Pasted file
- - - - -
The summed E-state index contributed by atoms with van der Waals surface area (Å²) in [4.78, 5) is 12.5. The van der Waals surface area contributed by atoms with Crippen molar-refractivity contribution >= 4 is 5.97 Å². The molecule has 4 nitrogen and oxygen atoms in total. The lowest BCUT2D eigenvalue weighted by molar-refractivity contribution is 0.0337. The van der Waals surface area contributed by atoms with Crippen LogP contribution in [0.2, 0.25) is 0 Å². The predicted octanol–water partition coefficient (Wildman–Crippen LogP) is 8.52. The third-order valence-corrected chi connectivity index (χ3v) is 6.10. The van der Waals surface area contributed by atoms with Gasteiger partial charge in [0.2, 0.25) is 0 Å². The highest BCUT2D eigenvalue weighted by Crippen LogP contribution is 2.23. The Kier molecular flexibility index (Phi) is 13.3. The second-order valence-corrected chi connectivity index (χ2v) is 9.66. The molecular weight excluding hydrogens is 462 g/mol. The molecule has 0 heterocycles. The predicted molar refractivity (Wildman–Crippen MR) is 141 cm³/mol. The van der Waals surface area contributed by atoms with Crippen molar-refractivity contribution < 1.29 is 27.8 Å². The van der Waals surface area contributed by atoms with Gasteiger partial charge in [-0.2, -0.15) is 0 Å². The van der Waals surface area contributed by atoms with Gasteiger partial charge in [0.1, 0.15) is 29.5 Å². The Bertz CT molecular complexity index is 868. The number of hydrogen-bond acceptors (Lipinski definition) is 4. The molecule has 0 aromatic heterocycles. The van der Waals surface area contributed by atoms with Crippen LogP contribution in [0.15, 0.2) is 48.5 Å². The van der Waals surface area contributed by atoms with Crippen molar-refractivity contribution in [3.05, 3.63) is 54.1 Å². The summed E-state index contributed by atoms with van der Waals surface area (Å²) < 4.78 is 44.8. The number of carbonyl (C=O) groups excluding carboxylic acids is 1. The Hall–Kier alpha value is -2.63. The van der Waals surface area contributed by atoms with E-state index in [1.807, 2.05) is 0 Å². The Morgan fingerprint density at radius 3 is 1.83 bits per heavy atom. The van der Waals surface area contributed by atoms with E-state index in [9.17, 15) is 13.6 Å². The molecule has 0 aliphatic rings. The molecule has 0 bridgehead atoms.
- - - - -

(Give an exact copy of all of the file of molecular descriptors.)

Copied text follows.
The summed E-state index contributed by atoms with van der Waals surface area (Å²) in [4.78, 5) is 12.5. The van der Waals surface area contributed by atoms with Crippen molar-refractivity contribution >= 4 is 5.97 Å². The molecule has 4 nitrogen and oxygen atoms in total. The lowest BCUT2D eigenvalue weighted by molar-refractivity contribution is 0.0337. The van der Waals surface area contributed by atoms with Crippen LogP contribution in [0.2, 0.25) is 0 Å². The predicted octanol–water partition coefficient (Wildman–Crippen LogP) is 8.52. The third-order valence-corrected chi connectivity index (χ3v) is 6.10. The van der Waals surface area contributed by atoms with Gasteiger partial charge in [0.2, 0.25) is 0 Å². The highest BCUT2D eigenvalue weighted by Crippen LogP contribution is 2.23. The Kier molecular flexibility index (Phi) is 13.3. The second-order valence-corrected chi connectivity index (χ2v) is 9.66. The molecular weight excluding hydrogens is 462 g/mol. The molecule has 0 heterocycles. The predicted molar refractivity (Wildman–Crippen MR) is 141 cm³/mol. The van der Waals surface area contributed by atoms with Crippen molar-refractivity contribution < 1.29 is 27.8 Å². The van der Waals surface area contributed by atoms with Gasteiger partial charge in [-0.2, -0.15) is 0 Å². The van der Waals surface area contributed by atoms with Gasteiger partial charge in [0.1, 0.15) is 29.5 Å². The Bertz CT molecular complexity index is 868. The number of hydrogen-bond acceptors (Lipinski definition) is 4. The molecule has 0 aromatic heterocycles. The van der Waals surface area contributed by atoms with Crippen LogP contribution in [0.15, 0.2) is 48.5 Å². The van der Waals surface area contributed by atoms with Crippen molar-refractivity contribution in [3.05, 3.63) is 54.1 Å². The summed E-state index contributed by atoms with van der Waals surface area (Å²) < 4.78 is 44.8. The number of carbonyl (C=O) groups excluding carboxylic acids is 1. The Hall–Kier alpha value is -2.63. The van der Waals surface area contributed by atoms with E-state index in [1.807, 2.05) is 0 Å². The Morgan fingerprint density at radius 3 is 1.83 bits per heavy atom. The van der Waals surface area contributed by atoms with E-state index in [9.17, 15) is 13.6 Å². The molecule has 0 aliphatic rings. The molecule has 0 bridgehead atoms.